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Zoo brings endangered toads home

After ten years breeding the endangered Kihansi spray toad in specialized facilities here, officials from the Bronx Zoo recently took the first step towards releasing the toad back into the wild.

About two weeks ago, 50 toads from the Bronx Zoo and 50 toads from the Toledo Zoo were flown from JFK Airport to a state-of-the-art propagation center in Dar es Salaam, the commercial capital of Tanzania. Thegoal is to eventually return the toads to their former habitat at the basin of the Kihansi Gorge.

“We’re pretty proud and excited and it feels great,” said Jim Breheny, director of the Bronx Zoo. “There are very few examples of repatriations like this actually happening. But it’s not a success, yet. It’s success can’t be judged until they are successful released. But this is the first big step in achieving that.”

About 15 years ago the rare toads were discovered living in a five-acre area around the Kihansi Gorge that was continually covered by mist from nearby waterfalls.

After the 1999 construction of a hydroelectric dam at the gorge reduced the size of the falls and the blanketing mist by 90 percent, the toads began rapidly drying out, and dying off.

Later that year, Bronx Zoo officials were granted permits to take 500 toads to establish a breeding colony, however scientists were able to find only 499 to bring back to the states, Breheny said.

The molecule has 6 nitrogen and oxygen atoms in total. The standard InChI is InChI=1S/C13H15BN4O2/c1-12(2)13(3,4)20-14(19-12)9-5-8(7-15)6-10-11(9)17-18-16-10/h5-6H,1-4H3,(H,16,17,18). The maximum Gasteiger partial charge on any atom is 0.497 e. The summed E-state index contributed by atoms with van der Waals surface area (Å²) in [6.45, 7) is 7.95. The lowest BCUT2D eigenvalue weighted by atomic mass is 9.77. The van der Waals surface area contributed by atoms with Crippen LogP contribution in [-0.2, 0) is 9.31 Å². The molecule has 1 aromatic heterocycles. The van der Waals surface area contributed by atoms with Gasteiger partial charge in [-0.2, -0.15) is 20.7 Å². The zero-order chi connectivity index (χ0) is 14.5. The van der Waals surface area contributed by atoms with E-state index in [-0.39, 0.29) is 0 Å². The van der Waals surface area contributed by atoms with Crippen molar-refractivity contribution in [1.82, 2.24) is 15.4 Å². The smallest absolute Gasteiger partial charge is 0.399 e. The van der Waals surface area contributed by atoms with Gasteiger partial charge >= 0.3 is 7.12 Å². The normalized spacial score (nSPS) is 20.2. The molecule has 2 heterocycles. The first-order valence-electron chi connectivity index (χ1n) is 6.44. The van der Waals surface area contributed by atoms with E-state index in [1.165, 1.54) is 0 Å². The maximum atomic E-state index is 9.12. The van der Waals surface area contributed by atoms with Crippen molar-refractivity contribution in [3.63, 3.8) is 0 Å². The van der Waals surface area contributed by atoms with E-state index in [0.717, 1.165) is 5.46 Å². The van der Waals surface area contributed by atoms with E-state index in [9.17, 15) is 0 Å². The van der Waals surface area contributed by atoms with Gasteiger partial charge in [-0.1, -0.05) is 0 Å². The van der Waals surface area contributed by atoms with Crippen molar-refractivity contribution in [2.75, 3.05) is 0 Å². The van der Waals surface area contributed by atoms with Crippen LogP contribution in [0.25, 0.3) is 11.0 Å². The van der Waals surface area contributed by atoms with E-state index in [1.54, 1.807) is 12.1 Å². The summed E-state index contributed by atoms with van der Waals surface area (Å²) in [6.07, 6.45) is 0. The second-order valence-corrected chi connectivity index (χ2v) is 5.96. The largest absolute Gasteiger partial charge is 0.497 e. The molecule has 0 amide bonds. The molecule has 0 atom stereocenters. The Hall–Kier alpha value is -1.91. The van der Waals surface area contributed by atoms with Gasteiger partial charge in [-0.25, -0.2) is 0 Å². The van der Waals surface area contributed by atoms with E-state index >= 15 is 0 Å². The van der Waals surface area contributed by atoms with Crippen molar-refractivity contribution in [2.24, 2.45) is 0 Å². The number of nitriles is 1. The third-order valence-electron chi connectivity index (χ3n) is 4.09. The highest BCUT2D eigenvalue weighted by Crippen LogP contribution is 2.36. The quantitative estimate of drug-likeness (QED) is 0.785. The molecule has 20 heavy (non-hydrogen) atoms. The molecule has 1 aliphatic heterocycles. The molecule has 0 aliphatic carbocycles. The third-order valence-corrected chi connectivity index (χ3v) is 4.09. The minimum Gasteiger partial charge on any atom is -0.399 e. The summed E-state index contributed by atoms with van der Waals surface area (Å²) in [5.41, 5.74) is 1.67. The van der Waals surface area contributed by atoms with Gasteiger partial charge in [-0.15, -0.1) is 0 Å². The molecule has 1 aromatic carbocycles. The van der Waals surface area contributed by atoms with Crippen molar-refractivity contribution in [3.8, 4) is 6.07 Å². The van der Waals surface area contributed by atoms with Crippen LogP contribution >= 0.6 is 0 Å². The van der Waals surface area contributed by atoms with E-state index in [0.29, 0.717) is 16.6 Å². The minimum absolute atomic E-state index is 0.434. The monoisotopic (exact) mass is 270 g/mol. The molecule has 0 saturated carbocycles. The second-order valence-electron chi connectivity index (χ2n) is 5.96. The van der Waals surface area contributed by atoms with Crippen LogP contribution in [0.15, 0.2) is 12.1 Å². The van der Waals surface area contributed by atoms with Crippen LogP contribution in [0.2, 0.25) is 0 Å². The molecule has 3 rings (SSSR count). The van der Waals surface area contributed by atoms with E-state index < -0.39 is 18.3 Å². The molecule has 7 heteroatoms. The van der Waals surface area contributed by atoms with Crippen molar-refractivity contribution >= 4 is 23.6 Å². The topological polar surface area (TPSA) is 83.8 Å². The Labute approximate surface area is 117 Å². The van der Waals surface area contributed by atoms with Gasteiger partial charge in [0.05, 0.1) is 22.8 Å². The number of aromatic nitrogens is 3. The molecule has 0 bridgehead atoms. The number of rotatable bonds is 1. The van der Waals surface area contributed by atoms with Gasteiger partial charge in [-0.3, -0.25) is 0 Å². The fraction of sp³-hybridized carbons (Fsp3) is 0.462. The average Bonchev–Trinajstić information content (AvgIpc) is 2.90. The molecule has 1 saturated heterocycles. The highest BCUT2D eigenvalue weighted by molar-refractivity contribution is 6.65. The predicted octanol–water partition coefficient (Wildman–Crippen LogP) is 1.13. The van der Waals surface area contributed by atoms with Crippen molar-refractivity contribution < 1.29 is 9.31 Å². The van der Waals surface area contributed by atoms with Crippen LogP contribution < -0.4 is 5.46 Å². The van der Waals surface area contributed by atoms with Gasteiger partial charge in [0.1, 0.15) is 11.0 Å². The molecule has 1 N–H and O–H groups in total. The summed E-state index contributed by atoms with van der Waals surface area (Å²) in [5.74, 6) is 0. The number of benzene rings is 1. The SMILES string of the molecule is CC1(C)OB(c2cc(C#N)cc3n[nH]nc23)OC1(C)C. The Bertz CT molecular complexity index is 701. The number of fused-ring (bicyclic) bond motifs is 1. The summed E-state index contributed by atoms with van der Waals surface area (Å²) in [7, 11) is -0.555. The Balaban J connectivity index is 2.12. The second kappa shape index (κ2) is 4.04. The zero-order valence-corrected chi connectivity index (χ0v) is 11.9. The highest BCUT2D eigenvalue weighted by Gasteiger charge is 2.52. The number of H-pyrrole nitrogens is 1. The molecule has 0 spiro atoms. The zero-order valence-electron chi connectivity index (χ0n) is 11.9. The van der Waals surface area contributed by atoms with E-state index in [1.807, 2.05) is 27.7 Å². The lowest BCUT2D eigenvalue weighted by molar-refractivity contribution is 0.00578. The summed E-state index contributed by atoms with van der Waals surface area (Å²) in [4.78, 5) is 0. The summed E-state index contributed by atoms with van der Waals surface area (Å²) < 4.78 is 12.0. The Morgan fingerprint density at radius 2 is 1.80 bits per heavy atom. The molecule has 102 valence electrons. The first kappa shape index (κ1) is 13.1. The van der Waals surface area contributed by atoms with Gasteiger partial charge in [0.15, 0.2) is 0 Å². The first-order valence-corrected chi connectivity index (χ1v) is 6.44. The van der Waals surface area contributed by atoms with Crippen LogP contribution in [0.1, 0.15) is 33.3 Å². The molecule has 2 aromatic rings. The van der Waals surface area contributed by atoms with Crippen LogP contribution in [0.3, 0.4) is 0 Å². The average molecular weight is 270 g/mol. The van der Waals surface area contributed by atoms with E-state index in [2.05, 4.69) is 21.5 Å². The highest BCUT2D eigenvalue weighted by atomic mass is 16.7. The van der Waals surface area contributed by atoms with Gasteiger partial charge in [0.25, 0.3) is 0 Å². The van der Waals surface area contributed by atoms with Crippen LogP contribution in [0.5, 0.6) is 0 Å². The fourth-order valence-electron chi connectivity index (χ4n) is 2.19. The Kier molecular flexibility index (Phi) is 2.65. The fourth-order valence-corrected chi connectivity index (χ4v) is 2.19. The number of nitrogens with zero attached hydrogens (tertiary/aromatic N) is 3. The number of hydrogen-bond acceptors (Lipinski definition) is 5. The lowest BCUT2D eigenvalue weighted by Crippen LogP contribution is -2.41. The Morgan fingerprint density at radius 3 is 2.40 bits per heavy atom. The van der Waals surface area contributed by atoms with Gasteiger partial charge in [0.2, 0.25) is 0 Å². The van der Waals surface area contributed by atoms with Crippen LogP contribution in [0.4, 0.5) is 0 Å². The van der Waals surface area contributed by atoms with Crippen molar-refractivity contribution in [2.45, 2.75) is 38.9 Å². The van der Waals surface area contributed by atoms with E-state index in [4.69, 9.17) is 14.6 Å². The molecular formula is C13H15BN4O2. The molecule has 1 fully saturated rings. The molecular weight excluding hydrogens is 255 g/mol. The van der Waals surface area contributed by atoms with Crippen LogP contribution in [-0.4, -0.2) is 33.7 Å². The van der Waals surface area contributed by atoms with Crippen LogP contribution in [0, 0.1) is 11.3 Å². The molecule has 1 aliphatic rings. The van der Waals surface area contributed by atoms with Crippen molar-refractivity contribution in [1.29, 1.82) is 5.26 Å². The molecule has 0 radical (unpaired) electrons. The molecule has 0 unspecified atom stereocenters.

The toads were last seen in the wild in 2004, and in 2009 the International Union for the Conservation of Nature declared the species extinct.

The colony of 499 toads was spread out to four zoos around the country, but only the Toledo and Bronx zoos participated in the repatriation program.

“You figure with the last 500 or so of a species, the most responsible thing to do to spread them out. It’s the proverbial ‘don’t put all you’re eggs in one basket’”, Breheny said. “So for last ten years we’ve been working out all the different husbandry and care we needed to protect and maintain them in the zoo so could breed them and build the numbers back up. And now there are about 7,000 toads between the zoos.”

To ensure that the toads could safely live and breed at facilities on the other side of the planet, the Bronx zoo built complex terrariums with specially filtered water, spray spigots and specialized UV lights to mimic the unusually moist habitats of the Kihansi Gorge.

But getting the toads back to Tanzania was not as technically challenging, Breheny said

“They traveled in clear plastic deli cups like the ones you would get macaroni or potato salad in,” he said. “The most important thing is making sure they stay moist, so we put them in with wet brown paper toweling.”

All 100 toads made it to Tanzania safely and began eating and exhibiting mating behavior as soon as they were unpacked, Breheny said.

“This was just the first batch. Eventually we will be sending them by the 100s or even 1,000s,” he said. “We want to make sure the Tanzania keepers are comfortable and able to manage the toads in captivity.”

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